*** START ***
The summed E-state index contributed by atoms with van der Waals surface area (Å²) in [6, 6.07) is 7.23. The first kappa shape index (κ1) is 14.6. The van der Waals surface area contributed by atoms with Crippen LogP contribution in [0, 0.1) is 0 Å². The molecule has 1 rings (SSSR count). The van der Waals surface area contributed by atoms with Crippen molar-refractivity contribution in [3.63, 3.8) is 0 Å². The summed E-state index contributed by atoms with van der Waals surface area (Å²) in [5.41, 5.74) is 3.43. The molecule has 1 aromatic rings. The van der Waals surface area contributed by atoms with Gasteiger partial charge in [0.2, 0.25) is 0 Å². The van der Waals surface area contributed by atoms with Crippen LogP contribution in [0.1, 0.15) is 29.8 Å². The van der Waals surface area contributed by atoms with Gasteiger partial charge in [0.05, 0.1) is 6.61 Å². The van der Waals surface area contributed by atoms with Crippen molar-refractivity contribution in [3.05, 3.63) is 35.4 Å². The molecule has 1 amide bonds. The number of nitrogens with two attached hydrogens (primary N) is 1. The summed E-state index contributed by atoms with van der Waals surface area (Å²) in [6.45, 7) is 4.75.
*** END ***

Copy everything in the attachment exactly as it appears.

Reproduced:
The summed E-state index contributed by atoms with van der Waals surface area (Å²) in [6, 6.07) is 7.23. The first kappa shape index (κ1) is 14.6. The van der Waals surface area contributed by atoms with Crippen LogP contribution in [0, 0.1) is 0 Å². The molecule has 1 rings (SSSR count). The van der Waals surface area contributed by atoms with Crippen molar-refractivity contribution in [3.63, 3.8) is 0 Å². The summed E-state index contributed by atoms with van der Waals surface area (Å²) in [5.41, 5.74) is 3.43. The molecule has 1 aromatic rings. The van der Waals surface area contributed by atoms with Gasteiger partial charge in [0.2, 0.25) is 0 Å². The van der Waals surface area contributed by atoms with Crippen LogP contribution in [0.1, 0.15) is 29.8 Å². The van der Waals surface area contributed by atoms with Gasteiger partial charge in [0.05, 0.1) is 6.61 Å². The van der Waals surface area contributed by atoms with Crippen molar-refractivity contribution in [3.05, 3.63) is 35.4 Å². The molecule has 1 amide bonds. The number of nitrogens with two attached hydrogens (primary N) is 1. The summed E-state index contributed by atoms with van der Waals surface area (Å²) in [6.45, 7) is 4.75.